In Defense of Social Science

By Donovan Makus


As the end of the semester draws near, we have the opportunity to reflect on what we’ve learned over the past months. As final projects and essays are completed, the last midterms written, and summer plans made, we may even have the time to reflect on the actual meaning and grounding of the discipline we are studying. For some, this is a clear reflection; mathematics and chemistry are long-standing fields with an extensive history of scholarship.

However, for other newer fields, there isn’t this same history to fall back upon. For social science majors, there may be some apprehension; the social sciences are sometimes described as “soft” sciences, in contrast to “hard” sciences like chemistry. This is a weak distinction, though, as the social sciences have a great deal to offer us in our search for knowledge.

Now I should be clear, I’m not a social science major trying to justify my major choice. Far from it–my home faculty is the Faculty of Science, not Arts, but this distinction is not as clear as we may first think. When asked to describe “Science,” how would you describe it, and what examples do you use? If you’re like most people, your description of “Science” comes from the natural sciences, from disciplines such as biology, chemistry, or physics, rather than fields such as psychology or sociology–yet all of these are scientific fields! While the natural sciences have existed for much longer than the social sciences (or, at least, as recognizable distinct fields), “science” isn’t limited to describing the natural world. Science is about the pursuit of knowledge, and this includes knowledge of our societies and human behavior. When we say science, we shouldn’t use it to refer exclusively to natural sciences, as if those are the only sciences. Instead, we should focus on the core of science: the scientific method, which is multidisciplinary and can be applied to many different fields, from anthropology to sociology.

Social sciences are legitimate sciences which use scientific methods to observe human behavior and society. However, it is this description that gives rise to one of the reasons there is some apprehension towards the social sciences; we think we already know a fair amount about these areas. The average person doesn’t have a particularly deep knowledge of chemistry or physics, yet as a reasonably well-socialized human, we feel comfortable making motivational attributions and group judgements due to our personal experiences. When we read social science research, it seems familiar; we can understand the terms even if we don’t always understand the methodology or findings. Compare this to a chemistry or biology research article and the difference in the required background knowledge is clear. Familiarity can lead us to undervalue something, and this tendency hurts the study of social sciences. Examining ideas and relations that are closer to our daily lives than theoretical physics doesn’t devalue studying those areas–far from it. It makes them far more salient to our everyday lives. It is precisely this human factor that also plays a part in the unfair devaluation of the social sciences.

Humans are complex and hard to predict or study. This human factor complicates the social sciences; unlike chemistry, we can’t always use formulas to predict someone’s actions and then experimentally verify those formulas. When two specific molecules collide, with the right activation energy and orientation, they should react; there is no element of cognition involved in this. Yet when placed into seemingly identical settings, different people will react differently, as we don’t merely react automatically. Our advanced cognitive abilities, as a species, make us human, while at the same time adding a level of complexity; our behavior is a product of the “black box” atop our necks. However, our imperfect understanding of the human mind shouldn’t be a negative aspect of the social sciences, but rather an inspiration to continue studying, to determine what it means to be human and to interact in social settings.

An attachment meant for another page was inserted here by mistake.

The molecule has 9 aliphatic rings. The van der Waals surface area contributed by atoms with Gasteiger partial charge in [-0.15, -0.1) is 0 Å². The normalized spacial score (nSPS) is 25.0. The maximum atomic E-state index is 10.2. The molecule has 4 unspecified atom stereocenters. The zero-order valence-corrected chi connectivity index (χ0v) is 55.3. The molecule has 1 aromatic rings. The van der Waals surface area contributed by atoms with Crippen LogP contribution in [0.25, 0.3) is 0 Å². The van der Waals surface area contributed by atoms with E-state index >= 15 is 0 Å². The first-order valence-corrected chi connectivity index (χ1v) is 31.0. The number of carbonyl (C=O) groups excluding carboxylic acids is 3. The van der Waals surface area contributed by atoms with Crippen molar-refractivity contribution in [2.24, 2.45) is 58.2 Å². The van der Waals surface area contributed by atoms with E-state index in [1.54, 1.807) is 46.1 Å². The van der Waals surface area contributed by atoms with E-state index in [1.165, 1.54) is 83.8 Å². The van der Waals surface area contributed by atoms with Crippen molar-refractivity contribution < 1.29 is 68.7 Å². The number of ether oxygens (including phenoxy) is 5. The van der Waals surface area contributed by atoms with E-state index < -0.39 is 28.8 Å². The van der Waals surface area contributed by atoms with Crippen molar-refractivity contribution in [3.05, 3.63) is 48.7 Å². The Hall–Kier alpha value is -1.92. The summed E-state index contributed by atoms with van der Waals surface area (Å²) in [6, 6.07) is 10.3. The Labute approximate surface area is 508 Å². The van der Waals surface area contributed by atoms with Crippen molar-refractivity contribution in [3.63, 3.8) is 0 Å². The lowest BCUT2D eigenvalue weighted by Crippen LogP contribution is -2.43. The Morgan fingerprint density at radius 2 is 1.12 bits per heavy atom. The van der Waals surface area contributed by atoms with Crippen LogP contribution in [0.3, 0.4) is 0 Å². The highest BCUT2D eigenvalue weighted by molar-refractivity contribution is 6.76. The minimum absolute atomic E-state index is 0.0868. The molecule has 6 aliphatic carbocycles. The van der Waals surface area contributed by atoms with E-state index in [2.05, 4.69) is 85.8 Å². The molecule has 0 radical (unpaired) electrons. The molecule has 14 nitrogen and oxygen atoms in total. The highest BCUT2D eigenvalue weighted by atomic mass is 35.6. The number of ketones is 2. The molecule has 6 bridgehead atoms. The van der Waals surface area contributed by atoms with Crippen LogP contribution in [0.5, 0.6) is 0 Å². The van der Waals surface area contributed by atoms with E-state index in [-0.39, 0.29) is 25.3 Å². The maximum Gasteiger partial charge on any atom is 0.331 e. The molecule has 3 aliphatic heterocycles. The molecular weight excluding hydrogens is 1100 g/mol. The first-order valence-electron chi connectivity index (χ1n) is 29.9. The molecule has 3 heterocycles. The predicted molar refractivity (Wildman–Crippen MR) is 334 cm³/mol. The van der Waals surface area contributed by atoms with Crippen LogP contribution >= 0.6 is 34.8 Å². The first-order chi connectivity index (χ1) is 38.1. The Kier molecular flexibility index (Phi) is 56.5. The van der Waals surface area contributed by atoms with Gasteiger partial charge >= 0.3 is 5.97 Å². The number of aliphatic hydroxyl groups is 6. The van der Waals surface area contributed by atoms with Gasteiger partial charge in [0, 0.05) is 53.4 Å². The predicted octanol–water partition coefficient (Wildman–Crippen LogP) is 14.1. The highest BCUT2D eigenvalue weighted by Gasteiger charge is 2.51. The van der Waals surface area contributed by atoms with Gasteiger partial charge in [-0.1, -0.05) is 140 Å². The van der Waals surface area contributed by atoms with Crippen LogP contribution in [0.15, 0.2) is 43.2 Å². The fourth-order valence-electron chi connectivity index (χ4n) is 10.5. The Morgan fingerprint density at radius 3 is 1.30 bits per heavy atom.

Finally, the social sciences suffer from extra scrutiny for studying ourselves as human beings. No one has a great deal of emotional energy invested in different chemical reactions, yet when social sciences deal with pressing topics such as inequality or bias, there are heated political debates colouring these exchanges which furthermore leads to attempts to weaponize social science, be that via selective interpretation or shoddy research design. Given the choice of accepting evidence that contradicts a core belief or attacking the evidence, the social sciences tell us we have a tendency to fall prey to confirmation bias, yet again hurting the case of the social sciences.

The value of the social sciences is vast. While some have criticized them as hiding common sense observations in a cloak of confusing terminology, the social sciences have contributed greatly to our understanding of ourselves. One example of the great, although ethically dubious, social science studies with applications across disciplines, is the Stanford Prison experiment. I won’t retell this tale, a staple of many introductory sociology and psychology classes, but merely restate the findings. Normal people, when entrusted with some power and emboldened in groups, have the potential to become quite authoritarian and behave aggressively toward to other people. These findings have profound implications for our understanding of history–and of ourselves–and are just one example of the knowledge we can gain from the social sciences.

A notable physicist once noted this: “Understanding physics is child’s play compared to understanding child’s play.” This is something we should consider before labelling the social sciences as “soft.”


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